So far as zoologists have documented, about nine mammal species have females that take on male characteristics during the course of their lives. The most famous example is the spotted hyena. Females of Crocuta crocuta are masculinized to the point where they develop a prominent pseudo-penis that, in one of the most startling examples of evolutionary jury-rigging, hyena mothers give birth through.

Young female fossa don’t have to cope with changes quite so extreme, but, as Hawkins and colleagues noted in a 2002 study, they produce a “a mildly pungent orange secretion” also found in mature males and have “an enlarged, spinescent clitoris supported by an os clitoridis” similar to the corresponding genital equipment of the opposite sex. Unlike the female hyenas, though, female fossa don’t retain these traits. They’re only masculinized for a short part of their lives, starting around seven months of age until the fossa’s second or third year, before the traits start to fade. Only a smaller form of the clitoral bone is left in adult female fossa. Why?

Sex hormones don’t appear to be the answer. From anatomical, genetic, and hormonal examinations of wild and captive fossa, Hawkins and coauthors couldn’t find any difference in androgen levels between juvenile and adult females. Nor was there any connection between androgen levels and the masculine traits – such as “os clitoridis length” and “secretion score” – of young female fossa. It could be that young female fossa have “target tissues” where the relatively low levels of androgens have more influence over anatomy, but, Hawkins and colleagues noted, no one knows whether this is the case.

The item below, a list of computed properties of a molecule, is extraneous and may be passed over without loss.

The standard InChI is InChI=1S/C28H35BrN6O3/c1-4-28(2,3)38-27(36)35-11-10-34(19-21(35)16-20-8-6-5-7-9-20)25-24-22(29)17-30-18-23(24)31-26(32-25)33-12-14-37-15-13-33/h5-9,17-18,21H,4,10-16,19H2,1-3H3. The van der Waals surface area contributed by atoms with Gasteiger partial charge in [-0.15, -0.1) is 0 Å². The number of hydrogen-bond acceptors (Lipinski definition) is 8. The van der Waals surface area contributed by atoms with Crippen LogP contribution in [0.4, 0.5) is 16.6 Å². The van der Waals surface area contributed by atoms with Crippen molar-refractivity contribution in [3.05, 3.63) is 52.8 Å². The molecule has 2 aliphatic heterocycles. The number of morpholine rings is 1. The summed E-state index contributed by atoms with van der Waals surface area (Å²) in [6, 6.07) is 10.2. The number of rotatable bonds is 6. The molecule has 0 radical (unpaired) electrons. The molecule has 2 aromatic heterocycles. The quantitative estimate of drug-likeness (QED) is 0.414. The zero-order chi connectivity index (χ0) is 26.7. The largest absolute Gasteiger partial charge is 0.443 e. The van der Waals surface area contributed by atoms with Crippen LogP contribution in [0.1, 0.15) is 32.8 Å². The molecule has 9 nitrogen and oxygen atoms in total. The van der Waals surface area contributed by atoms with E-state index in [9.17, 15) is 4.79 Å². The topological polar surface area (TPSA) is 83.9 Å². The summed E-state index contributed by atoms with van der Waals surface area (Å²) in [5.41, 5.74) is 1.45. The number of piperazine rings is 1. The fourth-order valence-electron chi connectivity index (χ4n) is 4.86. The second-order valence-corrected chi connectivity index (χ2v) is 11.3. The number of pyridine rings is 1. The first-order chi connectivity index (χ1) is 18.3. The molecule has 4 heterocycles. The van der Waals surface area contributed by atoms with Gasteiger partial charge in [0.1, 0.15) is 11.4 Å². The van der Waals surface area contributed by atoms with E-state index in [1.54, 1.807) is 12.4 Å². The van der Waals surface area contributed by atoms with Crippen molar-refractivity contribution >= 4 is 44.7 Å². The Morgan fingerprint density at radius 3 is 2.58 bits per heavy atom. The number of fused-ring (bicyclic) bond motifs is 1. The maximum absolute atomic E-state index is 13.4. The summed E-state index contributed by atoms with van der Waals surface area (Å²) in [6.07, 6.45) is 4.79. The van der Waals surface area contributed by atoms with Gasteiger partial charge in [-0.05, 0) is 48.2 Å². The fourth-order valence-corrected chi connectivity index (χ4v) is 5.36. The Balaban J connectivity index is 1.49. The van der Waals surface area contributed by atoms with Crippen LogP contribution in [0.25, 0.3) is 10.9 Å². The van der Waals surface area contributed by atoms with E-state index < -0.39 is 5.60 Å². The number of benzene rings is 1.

Exactly how the temporary change transpires is unknown. Despite the black box of the carnivoran’s transient masculinization, though, Hawkins and collaborators offered two hypotheses as to why secreting orangish fluid and having a spiny clitoris supported by bone might be advantageous to young female fossa.

The male traits start to become prominent about the time female fossa are aggressively run off by their mothers and, even though they are not yet mature enough to breed, they may encounter the unwanted attention of a wandering male seeking mates during the very brief mating season. Such an encounter can be dire. A male could maul or even kill a young female fossa, so, Hawkins and coauthors propose, looking like a male during the vulnerable period in their lives “could allow them to escape detection or could signal to males that they are not a potential mate.” Then again, territorial adult females can be just as much as a threat as roving males, so perhaps young female fossa have a better chance of finding their own patch of forest if they disperse from home in disguise.

Female fossa changes could be attributable to both scenarios. The immature civets face dangers from males and females alike. But, beyond the enigmatic mechanics of the anatomical change, we still don’t know why young female fossa evolved such mimicry. Nor is this the only mystery the os clitoridis embodies. Why some of our primate relatives have genital bones, while we lack them, is an evolutionary conundrum just as vexing.

For my part, I’m glad I don’t have a baculum. I can’t imagine that I would have been keen on playing soccer or sparring in Taekwondo classes if there was a possibility that I’d be carted off to the emergency room with a shattered penis bone. (Although, speaking of such injury, there are pathological cases of penis bones forming in humans, including after trauma such a kick or gunshot wound to the area. Perhaps I should have reconsidered my childhood activities, after all.) But I still want to know why the genital bone – in both female and male humans – disappeared without a trace.